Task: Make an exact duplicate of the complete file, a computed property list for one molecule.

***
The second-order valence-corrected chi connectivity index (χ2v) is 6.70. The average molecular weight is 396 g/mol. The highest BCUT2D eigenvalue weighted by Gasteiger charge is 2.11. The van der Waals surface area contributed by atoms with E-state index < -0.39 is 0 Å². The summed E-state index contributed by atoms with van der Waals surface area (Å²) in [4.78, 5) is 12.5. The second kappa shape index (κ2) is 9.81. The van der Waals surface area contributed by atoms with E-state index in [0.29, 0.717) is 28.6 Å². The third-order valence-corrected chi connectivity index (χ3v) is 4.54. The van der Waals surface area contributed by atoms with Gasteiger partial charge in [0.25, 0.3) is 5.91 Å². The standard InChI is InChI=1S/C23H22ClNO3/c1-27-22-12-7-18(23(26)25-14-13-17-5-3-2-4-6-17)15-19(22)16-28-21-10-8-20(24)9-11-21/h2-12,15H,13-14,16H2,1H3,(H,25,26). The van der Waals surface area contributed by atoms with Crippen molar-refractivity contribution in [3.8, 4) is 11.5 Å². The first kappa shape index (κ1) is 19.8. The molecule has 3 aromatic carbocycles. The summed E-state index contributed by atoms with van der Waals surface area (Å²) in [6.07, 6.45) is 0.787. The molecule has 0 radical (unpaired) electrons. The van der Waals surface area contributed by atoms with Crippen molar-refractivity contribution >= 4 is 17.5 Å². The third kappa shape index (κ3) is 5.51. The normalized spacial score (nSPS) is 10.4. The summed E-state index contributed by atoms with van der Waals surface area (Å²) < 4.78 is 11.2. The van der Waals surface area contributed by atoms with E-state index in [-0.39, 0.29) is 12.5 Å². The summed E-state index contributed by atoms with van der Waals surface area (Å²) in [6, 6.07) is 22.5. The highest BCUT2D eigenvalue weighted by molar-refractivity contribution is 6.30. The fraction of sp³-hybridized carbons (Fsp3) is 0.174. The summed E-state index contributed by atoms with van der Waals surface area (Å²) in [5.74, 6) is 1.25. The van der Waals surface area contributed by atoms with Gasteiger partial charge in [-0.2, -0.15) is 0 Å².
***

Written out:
The second-order valence-corrected chi connectivity index (χ2v) is 6.70. The average molecular weight is 396 g/mol. The highest BCUT2D eigenvalue weighted by Gasteiger charge is 2.11. The van der Waals surface area contributed by atoms with E-state index < -0.39 is 0 Å². The summed E-state index contributed by atoms with van der Waals surface area (Å²) in [4.78, 5) is 12.5. The second kappa shape index (κ2) is 9.81. The van der Waals surface area contributed by atoms with E-state index in [0.29, 0.717) is 28.6 Å². The third-order valence-corrected chi connectivity index (χ3v) is 4.54. The van der Waals surface area contributed by atoms with Gasteiger partial charge in [0.25, 0.3) is 5.91 Å². The standard InChI is InChI=1S/C23H22ClNO3/c1-27-22-12-7-18(23(26)25-14-13-17-5-3-2-4-6-17)15-19(22)16-28-21-10-8-20(24)9-11-21/h2-12,15H,13-14,16H2,1H3,(H,25,26). The van der Waals surface area contributed by atoms with Crippen molar-refractivity contribution in [3.8, 4) is 11.5 Å². The first kappa shape index (κ1) is 19.8. The molecule has 3 aromatic carbocycles. The summed E-state index contributed by atoms with van der Waals surface area (Å²) in [6.07, 6.45) is 0.787. The molecule has 0 radical (unpaired) electrons. The van der Waals surface area contributed by atoms with Crippen molar-refractivity contribution >= 4 is 17.5 Å². The third kappa shape index (κ3) is 5.51. The normalized spacial score (nSPS) is 10.4. The summed E-state index contributed by atoms with van der Waals surface area (Å²) < 4.78 is 11.2. The van der Waals surface area contributed by atoms with E-state index in [-0.39, 0.29) is 12.5 Å². The summed E-state index contributed by atoms with van der Waals surface area (Å²) in [6, 6.07) is 22.5. The highest BCUT2D eigenvalue weighted by molar-refractivity contribution is 6.30. The fraction of sp³-hybridized carbons (Fsp3) is 0.174. The summed E-state index contributed by atoms with van der Waals surface area (Å²) in [5.74, 6) is 1.25. The van der Waals surface area contributed by atoms with Gasteiger partial charge in [-0.2, -0.15) is 0 Å².